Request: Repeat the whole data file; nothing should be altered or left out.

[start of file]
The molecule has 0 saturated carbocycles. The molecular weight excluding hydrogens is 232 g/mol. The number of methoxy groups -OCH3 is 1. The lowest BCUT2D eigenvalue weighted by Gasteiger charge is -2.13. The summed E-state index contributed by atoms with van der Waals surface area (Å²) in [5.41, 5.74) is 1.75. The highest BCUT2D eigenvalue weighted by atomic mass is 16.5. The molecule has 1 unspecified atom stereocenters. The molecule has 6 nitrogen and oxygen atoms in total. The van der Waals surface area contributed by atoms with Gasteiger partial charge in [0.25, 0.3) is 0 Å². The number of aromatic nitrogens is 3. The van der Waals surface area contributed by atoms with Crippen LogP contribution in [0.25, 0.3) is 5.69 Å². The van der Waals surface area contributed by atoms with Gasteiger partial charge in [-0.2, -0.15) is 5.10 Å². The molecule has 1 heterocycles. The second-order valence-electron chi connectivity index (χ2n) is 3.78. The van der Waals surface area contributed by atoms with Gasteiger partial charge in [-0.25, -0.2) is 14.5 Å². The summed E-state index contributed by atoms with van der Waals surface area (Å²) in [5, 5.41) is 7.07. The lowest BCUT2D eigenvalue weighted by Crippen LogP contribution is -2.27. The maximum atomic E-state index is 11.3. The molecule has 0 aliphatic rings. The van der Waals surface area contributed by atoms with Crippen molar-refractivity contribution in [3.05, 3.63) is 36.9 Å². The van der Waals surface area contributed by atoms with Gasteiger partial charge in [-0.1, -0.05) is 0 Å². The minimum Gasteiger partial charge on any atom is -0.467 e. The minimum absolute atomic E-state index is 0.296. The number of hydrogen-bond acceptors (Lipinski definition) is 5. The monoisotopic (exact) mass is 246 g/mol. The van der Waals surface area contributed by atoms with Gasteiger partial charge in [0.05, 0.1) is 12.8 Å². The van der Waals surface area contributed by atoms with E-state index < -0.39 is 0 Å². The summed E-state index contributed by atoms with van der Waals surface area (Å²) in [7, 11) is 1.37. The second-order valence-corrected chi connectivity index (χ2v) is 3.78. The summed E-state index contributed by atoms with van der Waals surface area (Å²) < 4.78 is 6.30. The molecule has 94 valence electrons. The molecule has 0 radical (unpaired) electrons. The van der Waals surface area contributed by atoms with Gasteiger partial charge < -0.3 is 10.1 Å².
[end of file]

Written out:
The molecule has 0 saturated carbocycles. The molecular weight excluding hydrogens is 232 g/mol. The number of methoxy groups -OCH3 is 1. The lowest BCUT2D eigenvalue weighted by Gasteiger charge is -2.13. The summed E-state index contributed by atoms with van der Waals surface area (Å²) in [5.41, 5.74) is 1.75. The highest BCUT2D eigenvalue weighted by atomic mass is 16.5. The molecule has 1 unspecified atom stereocenters. The molecule has 6 nitrogen and oxygen atoms in total. The van der Waals surface area contributed by atoms with Gasteiger partial charge in [0.25, 0.3) is 0 Å². The number of aromatic nitrogens is 3. The van der Waals surface area contributed by atoms with Crippen LogP contribution in [0.25, 0.3) is 5.69 Å². The van der Waals surface area contributed by atoms with Gasteiger partial charge in [-0.2, -0.15) is 5.10 Å². The molecule has 1 heterocycles. The second-order valence-electron chi connectivity index (χ2n) is 3.78. The van der Waals surface area contributed by atoms with Gasteiger partial charge in [-0.25, -0.2) is 14.5 Å². The summed E-state index contributed by atoms with van der Waals surface area (Å²) in [5, 5.41) is 7.07. The lowest BCUT2D eigenvalue weighted by Crippen LogP contribution is -2.27. The maximum atomic E-state index is 11.3. The molecule has 0 aliphatic rings. The van der Waals surface area contributed by atoms with Crippen molar-refractivity contribution in [3.05, 3.63) is 36.9 Å². The van der Waals surface area contributed by atoms with Gasteiger partial charge in [-0.1, -0.05) is 0 Å². The minimum Gasteiger partial charge on any atom is -0.467 e. The minimum absolute atomic E-state index is 0.296. The number of hydrogen-bond acceptors (Lipinski definition) is 5. The monoisotopic (exact) mass is 246 g/mol. The van der Waals surface area contributed by atoms with Gasteiger partial charge in [0.05, 0.1) is 12.8 Å². The van der Waals surface area contributed by atoms with E-state index < -0.39 is 0 Å². The summed E-state index contributed by atoms with van der Waals surface area (Å²) in [7, 11) is 1.37. The second-order valence-corrected chi connectivity index (χ2v) is 3.78. The summed E-state index contributed by atoms with van der Waals surface area (Å²) < 4.78 is 6.30. The molecule has 94 valence electrons. The molecule has 0 radical (unpaired) electrons. The van der Waals surface area contributed by atoms with Gasteiger partial charge < -0.3 is 10.1 Å².